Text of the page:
by Pamela Young, Published March 25, 2009
YPSILANTI —Judson Rambaud has been playing football since he was six years old. That love of the game continued when, in his senior year of college, he was the only walk-on to be chosen to play last season for the Eagles, Eastern Michigan University’s football team.
The Massillon, Ohio native recently took his skills as a safety and a member of the Eagles’ special teams to the U.S. Army All-American Bowl at the San Antonio Alamo Dome, in early January. Rambaud, 23, was one of only 18 ROTC cadets nationwide chosen to work with more than 500 outstanding high school seniors representing 271 colleges.
A senior at Eastern Michigan, Rambaud is majoring in applied sociology with a double minor in criminology and military science. He is a graduate of Akron St. Vincent St. Mary High School.
The U.S. Army All-American Bowl is the nation’s premier high school football game – the All-Star game for seniors, which has served as the launching pad for America’s future college and NFL stars. Sponsored by the U.S. Army, the three-day event highlights the students’ football activities, skills and talent, and attracts coaches, current and former pro football players, and the media. The event culminates in the East versus West Bowl game.
“The All-American Bowl represents what the Army is all about,” said Capt. John Samples, from Eastern’s ROTC program. “ It represents excellence, dedication, hard work and sacrifice. Judson is an outstanding cadet and a good student.”
Rambaud worked with the players as they competed in skills challenges such as agility drills; provided some coaching tips; was interviewed by several reporters shown live on the web, and met “all-soldier-heroes” who served in Iraq and Afghanistan, including several seriously wounded in combat.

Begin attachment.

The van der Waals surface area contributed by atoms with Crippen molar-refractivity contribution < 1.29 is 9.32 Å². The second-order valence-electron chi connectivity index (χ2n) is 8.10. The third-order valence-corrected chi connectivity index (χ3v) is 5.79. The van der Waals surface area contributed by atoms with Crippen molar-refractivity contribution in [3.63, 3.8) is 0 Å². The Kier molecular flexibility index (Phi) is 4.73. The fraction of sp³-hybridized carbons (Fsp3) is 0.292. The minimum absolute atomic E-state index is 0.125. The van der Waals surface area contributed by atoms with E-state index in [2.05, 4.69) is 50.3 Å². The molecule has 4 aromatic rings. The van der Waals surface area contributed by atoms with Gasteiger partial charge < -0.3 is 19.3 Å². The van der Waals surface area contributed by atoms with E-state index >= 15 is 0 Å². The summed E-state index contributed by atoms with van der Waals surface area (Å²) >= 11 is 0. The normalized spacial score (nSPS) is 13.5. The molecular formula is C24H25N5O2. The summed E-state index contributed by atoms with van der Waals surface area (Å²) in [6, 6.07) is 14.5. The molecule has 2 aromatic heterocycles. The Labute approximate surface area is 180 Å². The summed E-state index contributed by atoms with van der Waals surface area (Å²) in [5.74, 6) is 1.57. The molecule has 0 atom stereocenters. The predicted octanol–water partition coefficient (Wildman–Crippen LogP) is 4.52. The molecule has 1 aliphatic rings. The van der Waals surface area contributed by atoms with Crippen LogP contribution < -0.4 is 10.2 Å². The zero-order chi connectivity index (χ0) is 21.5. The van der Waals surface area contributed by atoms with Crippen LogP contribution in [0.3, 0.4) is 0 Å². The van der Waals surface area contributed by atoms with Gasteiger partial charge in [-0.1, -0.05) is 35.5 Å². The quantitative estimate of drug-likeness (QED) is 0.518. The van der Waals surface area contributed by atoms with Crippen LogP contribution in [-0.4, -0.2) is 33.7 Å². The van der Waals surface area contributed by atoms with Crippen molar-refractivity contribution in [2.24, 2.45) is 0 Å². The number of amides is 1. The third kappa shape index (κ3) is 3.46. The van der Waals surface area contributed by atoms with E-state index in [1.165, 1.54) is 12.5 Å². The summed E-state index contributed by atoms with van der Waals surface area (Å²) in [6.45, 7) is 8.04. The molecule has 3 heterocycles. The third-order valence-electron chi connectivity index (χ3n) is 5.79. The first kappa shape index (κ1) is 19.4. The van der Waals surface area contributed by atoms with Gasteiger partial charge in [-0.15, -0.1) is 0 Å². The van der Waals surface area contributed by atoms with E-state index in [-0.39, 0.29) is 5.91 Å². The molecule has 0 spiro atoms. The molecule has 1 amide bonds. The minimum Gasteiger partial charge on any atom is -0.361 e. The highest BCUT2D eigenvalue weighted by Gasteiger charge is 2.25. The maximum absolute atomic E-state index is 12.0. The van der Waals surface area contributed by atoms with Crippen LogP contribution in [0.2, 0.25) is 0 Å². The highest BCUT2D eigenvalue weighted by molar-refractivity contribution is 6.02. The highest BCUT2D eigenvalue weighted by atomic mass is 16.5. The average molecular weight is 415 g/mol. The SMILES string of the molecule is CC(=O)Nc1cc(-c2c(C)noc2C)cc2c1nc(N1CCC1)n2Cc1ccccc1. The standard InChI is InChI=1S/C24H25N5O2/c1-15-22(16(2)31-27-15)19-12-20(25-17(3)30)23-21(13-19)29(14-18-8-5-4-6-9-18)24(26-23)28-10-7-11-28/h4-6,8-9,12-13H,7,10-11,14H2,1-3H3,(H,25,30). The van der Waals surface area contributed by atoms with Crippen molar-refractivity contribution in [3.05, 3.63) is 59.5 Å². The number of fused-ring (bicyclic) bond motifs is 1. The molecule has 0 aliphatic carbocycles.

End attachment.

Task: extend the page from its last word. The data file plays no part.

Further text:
“It was inspiring because the students were exposed to the strength and character of these soldiers, who had the mental strength to cope with the cards they had been dealt,” Rambaud said. “I saw guys with a prosthetic leg kicking the football 30 yards.”
He also spoke to two groups of approximately 400 students.
“My first speech was about my background,” he said. “The second was about physical and emotional strength. Everyone has some physical strength. It’s how you use it. Emotional strength will help you get back up.”
Rambaud is a long way from his family’s farm, called Obie Lane, in Massillon, Ohio where he grew up bailing hay for their Black Angus cattle.
Massillon is a hotbed of high school football, he said. His family’s farm is named after Obie the Tiger, the Massillon High School mascot. Even baby boys born at the local hospital are given small Massillon Tiger footballs.
While at Eastern, Rambaud and his fellow cadets competed in the Frozen Chosen competition, an ROTC event, at Northern Michigan University. Eastern fielded two teams that tested their skills in such cold weather events as an 18-mile run, carrying a 35-pound ruck sack, rappelling, paddling a canoe across a lake and pulling a sled.
He also competed in the ROTC Ranger Challenge, where he and other EMU cadets tackled five skill-challenging timed events against “the best of the best of ROTC” from across the country.
But life isn’t all competition and ROTC training. He interns at the Ozone House’s Youth Drop-In Center in Ypsilanti, where he works with teens. Ozone House provides a safe place for young people and helps keep them off the streets.
“I’m working on coordinating with other organizations, so kids can watch plays and participate in other activities. I teach fitness exercises,” Rambaud said. “I have experience with teens, ages 13 – 20, and help them with skills to use in the work force.”
In addition to the honor of being chosen for the Bowl game, Rambaud is the recipient of the American Veterans Award, and the Battalion Commander’s Athlete Award. He also won the Platinum Physical Training Award, the highest award given by the Army for physical fitness.
Rambaud is already planning for his future when he graduates from Eastern this April. He recently signed with the Michigan National Guard and will be commissioned as a second lieutenant after graduation. His goal is to serve in the Special Forces.